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Court. Ante, at 628. To the extent that it does so, I disagree, for such findings cannot be so quickly disregarded. And I do not think that our precedents permit this Court to do so. See Reiter, 442 U. S., at 345; Yamasaki, 442 U. S., at 703.

II The issues in this case are complicated and difficult. The District Court might have been correct. Or not. Subclasses might be appropriate. Or not. I cannot tell. And I do not believe that this Court should be in the business of trying to make these fact-based determinations. That is a job suited to the district courts in the first instance, and the courts of appeals on review. But there is no reason in this case to believe that the Court of Appeals conducted its prior review with an understanding that the settlement could have constituted a reasonably strong factor in favor of class certification. For this reason, I would provide the courts below with an opportunity to analyze the factual questions involved in certification by vacating the judgment, and remanding the case for further proceedings.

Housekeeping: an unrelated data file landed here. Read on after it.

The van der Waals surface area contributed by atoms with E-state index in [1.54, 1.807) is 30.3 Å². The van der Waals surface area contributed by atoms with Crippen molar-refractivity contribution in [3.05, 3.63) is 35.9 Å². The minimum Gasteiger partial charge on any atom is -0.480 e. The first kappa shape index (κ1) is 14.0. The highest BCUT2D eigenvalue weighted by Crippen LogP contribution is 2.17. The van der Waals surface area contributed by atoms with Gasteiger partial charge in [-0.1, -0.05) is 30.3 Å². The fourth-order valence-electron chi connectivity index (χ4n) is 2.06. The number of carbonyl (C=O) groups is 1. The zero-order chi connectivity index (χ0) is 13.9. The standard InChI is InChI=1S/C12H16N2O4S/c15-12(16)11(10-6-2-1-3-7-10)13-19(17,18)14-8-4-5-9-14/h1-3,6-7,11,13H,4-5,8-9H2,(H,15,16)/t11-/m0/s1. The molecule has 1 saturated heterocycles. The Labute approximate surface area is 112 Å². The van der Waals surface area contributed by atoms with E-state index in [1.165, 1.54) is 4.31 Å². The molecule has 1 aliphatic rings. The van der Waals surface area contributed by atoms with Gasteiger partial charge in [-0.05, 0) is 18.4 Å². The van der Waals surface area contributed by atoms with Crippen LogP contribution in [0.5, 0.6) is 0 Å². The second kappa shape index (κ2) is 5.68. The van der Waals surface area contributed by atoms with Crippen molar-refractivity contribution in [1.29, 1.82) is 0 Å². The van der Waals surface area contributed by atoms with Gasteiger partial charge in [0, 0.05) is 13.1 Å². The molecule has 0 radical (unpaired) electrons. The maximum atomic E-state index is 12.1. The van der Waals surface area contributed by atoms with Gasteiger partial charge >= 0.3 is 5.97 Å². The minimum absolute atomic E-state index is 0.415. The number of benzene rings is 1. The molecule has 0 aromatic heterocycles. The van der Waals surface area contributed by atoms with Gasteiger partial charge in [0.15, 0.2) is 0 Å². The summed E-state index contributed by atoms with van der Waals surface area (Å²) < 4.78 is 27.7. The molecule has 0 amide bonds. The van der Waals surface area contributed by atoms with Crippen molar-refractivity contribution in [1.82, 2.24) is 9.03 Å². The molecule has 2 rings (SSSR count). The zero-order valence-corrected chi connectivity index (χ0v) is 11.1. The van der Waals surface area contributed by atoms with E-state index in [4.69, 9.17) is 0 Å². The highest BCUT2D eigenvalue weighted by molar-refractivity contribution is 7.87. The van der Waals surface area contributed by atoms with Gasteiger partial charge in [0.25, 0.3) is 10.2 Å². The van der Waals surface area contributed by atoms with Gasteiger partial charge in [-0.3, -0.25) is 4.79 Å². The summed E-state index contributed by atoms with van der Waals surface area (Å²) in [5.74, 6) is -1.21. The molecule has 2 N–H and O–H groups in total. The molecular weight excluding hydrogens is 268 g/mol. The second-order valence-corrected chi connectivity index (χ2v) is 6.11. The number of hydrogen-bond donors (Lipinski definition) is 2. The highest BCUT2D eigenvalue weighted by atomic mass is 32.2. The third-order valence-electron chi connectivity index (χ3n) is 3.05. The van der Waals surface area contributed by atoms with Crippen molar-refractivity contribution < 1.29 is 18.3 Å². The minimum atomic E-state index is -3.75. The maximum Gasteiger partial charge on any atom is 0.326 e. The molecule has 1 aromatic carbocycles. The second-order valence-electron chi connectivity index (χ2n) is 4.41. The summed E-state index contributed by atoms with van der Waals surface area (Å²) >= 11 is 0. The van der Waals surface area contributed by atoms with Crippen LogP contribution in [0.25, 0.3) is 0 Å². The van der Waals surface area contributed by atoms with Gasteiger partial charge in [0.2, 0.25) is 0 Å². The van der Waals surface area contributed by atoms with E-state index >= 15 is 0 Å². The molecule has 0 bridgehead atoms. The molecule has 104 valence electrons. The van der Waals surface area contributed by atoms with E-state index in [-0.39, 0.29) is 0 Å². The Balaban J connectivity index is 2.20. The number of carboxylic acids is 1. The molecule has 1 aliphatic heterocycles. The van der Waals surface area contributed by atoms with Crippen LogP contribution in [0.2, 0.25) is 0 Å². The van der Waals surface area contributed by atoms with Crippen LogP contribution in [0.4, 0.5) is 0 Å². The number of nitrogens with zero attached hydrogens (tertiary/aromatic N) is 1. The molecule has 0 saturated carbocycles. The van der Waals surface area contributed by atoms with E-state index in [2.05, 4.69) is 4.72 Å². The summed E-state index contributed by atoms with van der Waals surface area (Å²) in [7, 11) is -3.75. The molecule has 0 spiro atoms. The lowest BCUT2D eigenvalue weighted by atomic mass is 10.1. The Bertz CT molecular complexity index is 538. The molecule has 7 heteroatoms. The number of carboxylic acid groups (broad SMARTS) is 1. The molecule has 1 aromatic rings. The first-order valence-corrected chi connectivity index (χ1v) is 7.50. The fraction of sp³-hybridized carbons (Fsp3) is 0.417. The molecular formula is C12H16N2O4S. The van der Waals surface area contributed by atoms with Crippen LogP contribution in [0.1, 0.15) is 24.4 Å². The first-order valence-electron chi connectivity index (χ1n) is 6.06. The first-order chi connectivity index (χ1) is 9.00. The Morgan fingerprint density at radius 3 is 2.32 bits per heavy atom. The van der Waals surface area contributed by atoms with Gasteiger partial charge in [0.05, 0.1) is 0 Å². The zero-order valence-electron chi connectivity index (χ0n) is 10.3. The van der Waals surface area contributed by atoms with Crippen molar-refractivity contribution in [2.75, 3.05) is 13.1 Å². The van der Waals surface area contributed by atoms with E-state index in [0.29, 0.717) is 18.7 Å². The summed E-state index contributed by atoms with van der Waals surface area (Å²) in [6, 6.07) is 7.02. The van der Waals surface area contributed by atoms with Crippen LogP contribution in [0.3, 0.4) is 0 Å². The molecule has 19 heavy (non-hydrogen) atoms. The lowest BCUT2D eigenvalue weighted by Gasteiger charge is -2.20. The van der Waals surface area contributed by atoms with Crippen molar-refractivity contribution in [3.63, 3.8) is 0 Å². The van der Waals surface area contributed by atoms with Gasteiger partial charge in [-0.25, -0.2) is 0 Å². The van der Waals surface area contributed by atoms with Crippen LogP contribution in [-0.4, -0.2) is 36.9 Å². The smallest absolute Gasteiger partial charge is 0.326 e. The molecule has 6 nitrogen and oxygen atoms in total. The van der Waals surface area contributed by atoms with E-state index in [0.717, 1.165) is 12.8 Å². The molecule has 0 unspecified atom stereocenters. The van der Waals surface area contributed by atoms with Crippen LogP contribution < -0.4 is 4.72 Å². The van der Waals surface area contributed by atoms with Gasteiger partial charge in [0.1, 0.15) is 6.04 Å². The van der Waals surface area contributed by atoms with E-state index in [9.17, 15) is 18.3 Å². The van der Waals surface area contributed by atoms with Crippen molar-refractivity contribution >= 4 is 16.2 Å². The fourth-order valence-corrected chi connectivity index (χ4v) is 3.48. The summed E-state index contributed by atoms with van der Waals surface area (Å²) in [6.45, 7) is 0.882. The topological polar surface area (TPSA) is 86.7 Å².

No. 96–842. Argued April 16, 1997—Decided June 25, 1997 After Grand Metropolitan PLC (Grand Met) retained the law firm of Dor